This year's Noble Prize in Medicine has been awarded to a team of U.S. researchers.
Two Americans have won this year's Nobel Prize for Medicine. Hans Jornvall, the Secretary of the Nobel forum, made the announcement in Stockholm.
"The Nobel Assembly at Karolinska Institute has today decided to award the Nobel Prize in Physiology or Medicine for 2006 jointly to Andrew Fire and Craig Mello for their discovery of RNA interference, gene silencing by double-stranded RNA," he said.
Fire from Stanford University and Mello from the University of Massachusetts published their groundbreaking work in the journal, Nature, in 1998.
Their work centered on discovering a method of turning off selected genes - an important new tool that fellow scientists hope will lead to new treatments for things like HIV, cancer, and other illnesses.
On hand at the announcement ceremony, Goran Hansson from the Nobel panel explained their work in the context of other research going on in the exciting field.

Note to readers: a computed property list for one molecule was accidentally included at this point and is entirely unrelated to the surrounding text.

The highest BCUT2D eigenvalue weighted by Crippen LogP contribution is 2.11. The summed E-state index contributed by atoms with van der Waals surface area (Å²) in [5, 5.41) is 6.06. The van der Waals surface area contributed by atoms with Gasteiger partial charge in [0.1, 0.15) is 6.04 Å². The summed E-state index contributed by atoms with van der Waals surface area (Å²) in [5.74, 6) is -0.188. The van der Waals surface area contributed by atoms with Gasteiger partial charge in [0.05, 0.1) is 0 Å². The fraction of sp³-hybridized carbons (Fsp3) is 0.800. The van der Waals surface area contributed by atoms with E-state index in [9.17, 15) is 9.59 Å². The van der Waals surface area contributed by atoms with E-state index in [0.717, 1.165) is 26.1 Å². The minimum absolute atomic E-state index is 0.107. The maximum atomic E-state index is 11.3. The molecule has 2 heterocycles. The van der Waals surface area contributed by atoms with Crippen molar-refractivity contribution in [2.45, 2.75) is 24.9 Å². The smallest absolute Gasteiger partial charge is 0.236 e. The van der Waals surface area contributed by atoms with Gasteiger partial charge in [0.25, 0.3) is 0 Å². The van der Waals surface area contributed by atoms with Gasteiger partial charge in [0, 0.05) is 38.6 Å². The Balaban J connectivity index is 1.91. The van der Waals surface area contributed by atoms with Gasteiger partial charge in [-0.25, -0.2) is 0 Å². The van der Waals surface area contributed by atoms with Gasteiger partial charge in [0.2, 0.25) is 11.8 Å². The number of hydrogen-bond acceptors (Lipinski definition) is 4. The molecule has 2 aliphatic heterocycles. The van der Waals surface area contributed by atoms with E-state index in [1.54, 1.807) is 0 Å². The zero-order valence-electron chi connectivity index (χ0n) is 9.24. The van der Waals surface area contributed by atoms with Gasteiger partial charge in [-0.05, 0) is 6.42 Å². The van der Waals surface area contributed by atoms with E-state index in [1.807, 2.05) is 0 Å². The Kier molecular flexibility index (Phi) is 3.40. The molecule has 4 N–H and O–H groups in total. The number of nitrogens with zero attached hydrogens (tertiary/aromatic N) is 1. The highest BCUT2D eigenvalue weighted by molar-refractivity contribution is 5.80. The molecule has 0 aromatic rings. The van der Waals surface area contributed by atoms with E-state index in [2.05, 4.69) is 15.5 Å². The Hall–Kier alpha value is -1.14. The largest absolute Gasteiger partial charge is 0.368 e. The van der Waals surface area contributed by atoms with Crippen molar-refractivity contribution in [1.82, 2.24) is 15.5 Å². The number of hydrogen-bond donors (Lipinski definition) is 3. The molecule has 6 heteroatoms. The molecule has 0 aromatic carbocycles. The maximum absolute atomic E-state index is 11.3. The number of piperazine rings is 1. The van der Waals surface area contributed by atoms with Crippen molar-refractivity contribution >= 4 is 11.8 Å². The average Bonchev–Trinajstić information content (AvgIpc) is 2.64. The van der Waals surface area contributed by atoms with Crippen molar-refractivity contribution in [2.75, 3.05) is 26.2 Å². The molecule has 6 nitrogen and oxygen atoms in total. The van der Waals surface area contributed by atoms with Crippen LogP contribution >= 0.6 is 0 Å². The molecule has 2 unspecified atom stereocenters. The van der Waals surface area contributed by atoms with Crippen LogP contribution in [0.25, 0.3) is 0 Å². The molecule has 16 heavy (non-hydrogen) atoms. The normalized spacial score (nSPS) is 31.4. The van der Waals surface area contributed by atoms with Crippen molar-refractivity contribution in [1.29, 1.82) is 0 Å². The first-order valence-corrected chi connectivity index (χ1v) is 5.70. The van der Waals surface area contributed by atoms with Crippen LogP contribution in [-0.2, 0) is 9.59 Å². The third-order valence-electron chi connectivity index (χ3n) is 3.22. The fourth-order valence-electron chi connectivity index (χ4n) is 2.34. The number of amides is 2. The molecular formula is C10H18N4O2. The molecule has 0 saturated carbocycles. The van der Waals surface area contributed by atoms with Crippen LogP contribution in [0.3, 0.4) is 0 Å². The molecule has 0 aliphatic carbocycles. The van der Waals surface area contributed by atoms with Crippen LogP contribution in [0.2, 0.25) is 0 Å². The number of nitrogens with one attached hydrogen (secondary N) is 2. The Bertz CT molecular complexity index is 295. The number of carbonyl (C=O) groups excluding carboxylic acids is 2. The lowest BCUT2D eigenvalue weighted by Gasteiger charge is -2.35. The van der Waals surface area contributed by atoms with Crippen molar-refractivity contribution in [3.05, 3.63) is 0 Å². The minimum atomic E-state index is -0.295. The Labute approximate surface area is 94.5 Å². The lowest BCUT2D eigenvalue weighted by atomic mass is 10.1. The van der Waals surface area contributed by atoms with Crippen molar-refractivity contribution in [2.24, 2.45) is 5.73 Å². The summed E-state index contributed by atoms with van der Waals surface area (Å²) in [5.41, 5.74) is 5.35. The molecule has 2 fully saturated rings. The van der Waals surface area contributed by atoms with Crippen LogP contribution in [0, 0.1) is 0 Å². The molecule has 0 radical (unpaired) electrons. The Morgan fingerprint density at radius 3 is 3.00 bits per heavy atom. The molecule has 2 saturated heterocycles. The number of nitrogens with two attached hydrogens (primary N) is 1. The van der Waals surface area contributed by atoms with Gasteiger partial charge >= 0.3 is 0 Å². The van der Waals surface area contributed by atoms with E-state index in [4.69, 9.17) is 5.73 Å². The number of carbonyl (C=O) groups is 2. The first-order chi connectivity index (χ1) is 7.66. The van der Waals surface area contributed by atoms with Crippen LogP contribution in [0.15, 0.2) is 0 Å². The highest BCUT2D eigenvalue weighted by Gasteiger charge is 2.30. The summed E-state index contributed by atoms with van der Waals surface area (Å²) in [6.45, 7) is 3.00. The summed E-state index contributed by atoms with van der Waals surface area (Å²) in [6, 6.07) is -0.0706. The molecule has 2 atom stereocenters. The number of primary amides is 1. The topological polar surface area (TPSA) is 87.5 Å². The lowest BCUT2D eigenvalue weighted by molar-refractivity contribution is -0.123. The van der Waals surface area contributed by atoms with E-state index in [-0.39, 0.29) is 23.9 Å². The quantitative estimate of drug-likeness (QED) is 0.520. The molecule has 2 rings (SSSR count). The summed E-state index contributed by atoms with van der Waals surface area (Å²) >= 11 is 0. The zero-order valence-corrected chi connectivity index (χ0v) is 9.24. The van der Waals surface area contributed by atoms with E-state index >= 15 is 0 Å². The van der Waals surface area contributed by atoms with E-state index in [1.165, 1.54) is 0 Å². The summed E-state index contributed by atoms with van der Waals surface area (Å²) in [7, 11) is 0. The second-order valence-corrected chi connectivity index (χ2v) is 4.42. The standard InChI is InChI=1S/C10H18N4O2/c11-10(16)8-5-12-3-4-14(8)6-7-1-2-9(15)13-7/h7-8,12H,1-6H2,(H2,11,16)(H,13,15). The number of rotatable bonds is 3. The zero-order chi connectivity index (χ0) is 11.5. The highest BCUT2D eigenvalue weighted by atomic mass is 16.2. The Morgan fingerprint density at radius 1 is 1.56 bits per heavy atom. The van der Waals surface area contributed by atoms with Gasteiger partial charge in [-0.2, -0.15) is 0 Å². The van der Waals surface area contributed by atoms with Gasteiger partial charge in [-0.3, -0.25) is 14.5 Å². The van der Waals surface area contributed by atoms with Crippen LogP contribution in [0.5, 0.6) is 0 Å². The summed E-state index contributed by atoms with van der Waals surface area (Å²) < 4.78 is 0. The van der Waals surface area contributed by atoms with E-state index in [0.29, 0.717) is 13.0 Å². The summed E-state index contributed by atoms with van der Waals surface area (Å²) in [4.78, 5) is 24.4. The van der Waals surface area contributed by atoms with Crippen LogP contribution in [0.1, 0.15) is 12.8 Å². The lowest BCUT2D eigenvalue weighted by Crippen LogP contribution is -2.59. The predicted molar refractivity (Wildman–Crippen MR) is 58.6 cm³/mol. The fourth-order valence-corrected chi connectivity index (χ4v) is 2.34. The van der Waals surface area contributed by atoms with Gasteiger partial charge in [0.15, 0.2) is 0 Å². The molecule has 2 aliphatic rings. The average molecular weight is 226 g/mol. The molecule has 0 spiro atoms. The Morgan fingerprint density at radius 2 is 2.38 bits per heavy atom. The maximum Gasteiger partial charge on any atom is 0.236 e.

"It follows in that line of major discoveries of how our genes function to control life. Of course there were many scientists involved in this field who made contributions but many questions, as I said in my presentation, remained. So it was quite a paradigm shift when Fire and Mello presented this paper and provided an explanation for all these questions that were raised," explained Hansson.
While both Fire and Mello knew there was the possibility of winning this year's prize, usually it is not awarded until decades have passed. Jornvall told the assembled journalists in Stockholm how the news was received.
"They were both very happy. One of them answered very quickly and looked like he realized it. The other one first lifted the telephone and then put it down again, he said."
It is believed the work of Fire and Mello will translate into many new therapies. The two will share the prize of nearly $1.4 million.